When the pandemic hit in 2020, they created a mutual aid fund for the LGBTQIA+ community of color and were able to raise a quarter-million dollars. They received 2,509 applications for assistance, and in the end, they decided to split the money evenly between each applicant.

While they're still using storytelling as the building block of their work, they're also engaging in policy and advocacy work, leadership development, and hosting monthly member meetings online.

For their work, Amita is one of Tory's Burch's Empowered Women. Their donation will go to Mirror Memoirs to help fund production costs for their new theater project, "Transmutation: A Ceremony," featuring four Black transgender, intersex, and non-binary women and femmes who live in California.

"I'm grateful to every single child sexual survivor who has ever disclosed their truth to me," Amita says. "I know another world is possible, and I know survivors will build it, together with all the people who love us."

To learn more about Tory Burch and Upworthy's Empowered Women program visit https://www.toryburch.com/empoweredwomen/. Nominate an inspiring woman in your community today!

Gage Skidmore/Wikimedia Commons

Wil Wheaton speaking to an audience at 2019 Wondercon.

In an era of debates over cancel culture and increased accountability for people with horrendous views and behaviors, the question of art vs. artist is a tricky one. When you find out an actor whose work you enjoy is blatantly racist and anti-semitic in real life, does that realization ruin every movie they've been a part of? What about an author who has expressed harmful opinions about a marginalized group? What about a smart, witty comedian who turns out to be a serial sexual assaulter? Where do you draw the line between a creator and their creation?

As someone with his feet in both worlds, actor Wil Wheaton weighed in on that question and offered a refreshingly reasonable perspective.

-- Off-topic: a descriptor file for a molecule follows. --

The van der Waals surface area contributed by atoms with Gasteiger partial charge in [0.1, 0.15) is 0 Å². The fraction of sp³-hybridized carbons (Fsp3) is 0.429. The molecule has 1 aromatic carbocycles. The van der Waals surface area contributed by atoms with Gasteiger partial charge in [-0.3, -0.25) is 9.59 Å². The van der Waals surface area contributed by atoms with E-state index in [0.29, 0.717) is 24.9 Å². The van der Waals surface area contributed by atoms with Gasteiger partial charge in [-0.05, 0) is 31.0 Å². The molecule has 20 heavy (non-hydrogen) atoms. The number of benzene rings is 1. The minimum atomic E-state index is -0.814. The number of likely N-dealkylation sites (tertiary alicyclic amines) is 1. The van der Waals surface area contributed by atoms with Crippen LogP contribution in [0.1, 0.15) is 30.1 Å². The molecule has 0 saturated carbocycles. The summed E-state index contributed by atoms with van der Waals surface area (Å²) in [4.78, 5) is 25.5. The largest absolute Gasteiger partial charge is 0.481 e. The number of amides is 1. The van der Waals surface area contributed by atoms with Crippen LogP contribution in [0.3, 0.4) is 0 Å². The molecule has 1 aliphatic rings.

A reader who goes by @avinlander asked Wheaton on Tumblr:

"Question: I have more of an opinion question for you. When fans of things hear about misconduct happening on sets/behind-the-scenes are they allowed to still enjoy the thing? Or should it be boycotted completely? Example: I've been a major fan of Buffy the Vampire Slayer since I was a teenager and it was currently airing. I really nerded out on it and when I lost my Dad at age 16 'The Body' episode had me in such cathartic tears. Now we know about Joss Whedon. I haven't rewatched a single episode since his behavior came to light. As a fan, do I respectfully have to just box that away? Is it disrespectful of the actors that went through it to knowingly keep watching?"

And Wheaton offered this response, which he shared on Facebook:

Keep Reading Show less

Images courtesy of Mark Storhaug & Kaiya Bates

True

The experiences we have at school tend to stay with us throughout our lives. It's an impactful time where small acts of kindness, encouragement, and inspiration go a long way.

Schools, classrooms, and teachers that are welcoming and inclusive support students' development and help set them up for a positive and engaging path in life.

Here are three of our favorite everyday actions that are spreading kindness on campus in a big way:

Image courtesy of Mark Storhaug

1. Pickleball to Get Fifth Graders Moving

Mark Storhaug is a 5th grade teacher at Kingsley Elementary in Los Angeles, who wants to use pickleball to get his students "moving on the playground again after 15 months of being Zombies learning at home."

Pickleball is a paddle ball sport that mixes elements of badminton, table tennis, and tennis, where two or four players use solid paddles to hit a perforated plastic ball over a net. It's as simple as that.

Kingsley Elementary is in a low-income neighborhood where outdoor spaces where kids can move around are minimal. Mark's goal is to get two or three pickleball courts set up in the schoolyard and have kids join in on what's quickly becoming a national craze. Mark hopes that pickleball will promote movement and teamwork for all his students. He aims to take advantage of the 20-minute physical education time allotted each day to introduce the game to his students.

Help Mark get his students outside, exercising, learning to cooperate, and having fun by donating to his GoFundMe.

Image courtesy of Kaiya Bates

2. Staying C.A.L.M: Regulation Kits for Kids

According to the WHO around 280 million people worldwide suffer from depression. In the US, 1 in 5 adults experience mental illness and 1 in 20 experience severe mental illness, according to the National Alliance on Mental Illness.